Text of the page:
Leg 1:  Mission Harbour to Hotham Sound




Route  (see Chart)


June 30/06


Mission Harbour to Telegraph Harbour, Thetis Island

Sunny and hot, no wind.

Click on Pictures to Enlarge



The last dock for these ferries.



Smooth cruising water in the Fraser River. 2.5 knots to help slide us to the sea.



Helicopter bringing concrete in a bucket from across the river to crew maintaining base of navigation light near Westminster Quay.



Orcas in Georgia Strait off Sand Heads



Flat calm in the Strait of Georgia.  Perfect time for my “ ’swimmin’ sons” to take a dip with 700 feet of water underneath them. 


Dave with a perfect dive off the bridge into the Strait of Georgia.


Peter surrounded by Tanya and Toni through Porlier Pass.


The “Corona Cruises” Crew

Capt. Gord, Sondra,  Jordan,  Al and Cheryl

Our Canada Day long weekend cruising companions rendezvousing in Porlier Pass.



The Head of Telegraph Harbour



Returning from Shore Duty with Kona







Departed 1230. I made our traditional phone call from my school to inform the Captain my work was finished for the year and to start the engine - I would be on board in five minutes!  This year I had to leave a voice mail and when I got to our dock, the engine was indeed running and the Captain was making last minute moves for us to pull away from home port.  We said goodbye to our friends on the dock as they helped see us out of our slip.  I always get a bang out of saying, “See ya in September!”  Anniversary Cruise III had officially begun.  (Rick and I were married June 28th, 2003 so our summer cruises are our anniversary present.)


The weather was perfect – sunny with a light breeze and not a cloud in sight .  The river is always interesting as we cruise to the sea.  Traffic is minimal until you reach the Port Mann Bridge in Port Coquitlam, just after the spot where the Pitt River meets the Fraser.  Up until that point you may see the odd tug pulling a pile of logs or a barge.  The current helped us along as we maintained an average speed of ten knots all the way down.


We pulled into Captain’s Cove Marina in Ladner to pick up passengers for the weekend.  My sons, Peter and David, and their girlfriends, Toni and Tanya, climbed onboard the Sea Foam at 1700. We had the added benefit of homemade baked goods from Tanya’s mother’s kitchen.  We had enough squares, cinnamon buns, cookies and muffins onboard to open our own bakery and in a remote anchorage we could probably fetch a tidy sum for such sumptuous sweets! 


As we approached Sand Heads and the end of the river ride the guys spotted a pod of killer whales on the other side of the jetty.  What caught Peter’s eye was their breeching and flapping their tails the way many of us have seen them behave in the Vancouver Aquarium.  These orcas were certainly enjoying themselves.  They at times appeared to be standing on their heads, waving their tails back and forth while remaining stationary.  Perhaps they were celebrating with a dance of joy because of the belly full of salmon they just ate between the mouths of the North and South arms of the Fraser River.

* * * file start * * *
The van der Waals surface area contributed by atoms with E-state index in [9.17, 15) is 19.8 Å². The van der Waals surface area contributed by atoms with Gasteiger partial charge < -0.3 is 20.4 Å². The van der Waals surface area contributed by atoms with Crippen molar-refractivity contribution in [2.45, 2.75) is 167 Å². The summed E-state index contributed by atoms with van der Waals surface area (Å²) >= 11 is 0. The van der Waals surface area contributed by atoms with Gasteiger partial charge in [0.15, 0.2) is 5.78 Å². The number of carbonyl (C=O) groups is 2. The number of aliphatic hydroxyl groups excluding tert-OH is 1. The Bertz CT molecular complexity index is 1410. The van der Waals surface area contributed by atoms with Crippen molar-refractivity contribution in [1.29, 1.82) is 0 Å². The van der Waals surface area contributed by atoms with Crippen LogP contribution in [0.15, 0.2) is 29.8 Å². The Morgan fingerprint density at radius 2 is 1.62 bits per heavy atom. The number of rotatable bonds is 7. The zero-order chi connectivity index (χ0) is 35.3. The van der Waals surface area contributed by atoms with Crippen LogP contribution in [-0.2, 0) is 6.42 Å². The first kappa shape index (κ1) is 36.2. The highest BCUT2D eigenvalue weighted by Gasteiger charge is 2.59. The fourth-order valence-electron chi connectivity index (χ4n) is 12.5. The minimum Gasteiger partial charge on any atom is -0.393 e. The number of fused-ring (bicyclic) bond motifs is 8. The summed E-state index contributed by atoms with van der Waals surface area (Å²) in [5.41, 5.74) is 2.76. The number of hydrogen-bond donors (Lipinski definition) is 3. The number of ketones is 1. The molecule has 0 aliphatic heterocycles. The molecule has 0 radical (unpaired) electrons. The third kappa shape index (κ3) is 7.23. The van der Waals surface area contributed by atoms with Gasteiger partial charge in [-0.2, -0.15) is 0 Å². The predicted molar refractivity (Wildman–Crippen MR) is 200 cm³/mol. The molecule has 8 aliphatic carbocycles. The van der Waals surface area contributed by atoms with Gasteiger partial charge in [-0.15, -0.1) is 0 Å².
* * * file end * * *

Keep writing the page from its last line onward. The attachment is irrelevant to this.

They were headed in our direction as we cleared the river and moved out into the Strait. We eased out into the sea a bit further and shut the engine off.  We heard them approaching with their characteristic “blow” from their breathing hole.  They swam toward us and flanked both sides of our boat.  A large bull whale pulled up the rear and kept a close watch on his girls and their babies.  We think we saw about twenty of them pass by.  A very thrilling way to start the summer off and our passengers were very excited.   We took several pictures of them but, as always, they are tricky to catch on camera not to mention you miss the show if your eye is glued to the viewfinder. Captain Rick, the photographer, managed to retrieve one good shot.


The Strait was flat calm and we pointed our bow to Porlier Pass, between Galiano and Valdes Island.   When we were about half way across Peter declared he was going swimming.  Both my sons love the water as much as we do.  It must be in their genes.  David still had the vision of passing killer whales clearly in his mind so he was initially apprehensive.  The Captain shut down the engine once again.  It would make for good conversation to tell someone you swam in the middle of the Strait of Georgia not long after watching a pod of killer whales pass your boat.  Folks would either be very intrigued or think you were a tall tale teller.  I’m sure Peter and David will be a bit of both after this weekend trip. 


Once Peter jumped in off the swim grid David had to follow, after all, the girls were watching!  They next progressed to the bridge deck and dove off the deck boxes.  I did not approve of this maneuver, fearful that one of them might slip on the wet fiberglass surface and land on the walk-around deck below.  I was overruled by the Captain and the crew and the swan dive competition began.


After several dives and photo shoot opportunities we continued on.  We were not in any great hurry.  The weather was gorgeous and we had some time to kill before meeting up with the crew of the MV Corona departing from the Delta Marina in Richmond.  The Captain of the Corona would be entering the ocean from the North Arm of the Fraser and was behind schedule.  He had to stop off at Point Grey to check his crab traps set earlier in the day. 


We agreed to meet up at Porlier Pass and cruise into Telegraph Harbour together through the Cut.  We had a rising tide so the narrow entrance to Telegraph would be navigable with at least five feet of water under us. 


We reached Porlier Pass with only about two knots of current against us as the water flooded out into the Strait.  The MV Corona appeared on scene and the light was right to take some good pictures of her as she powered up beside us.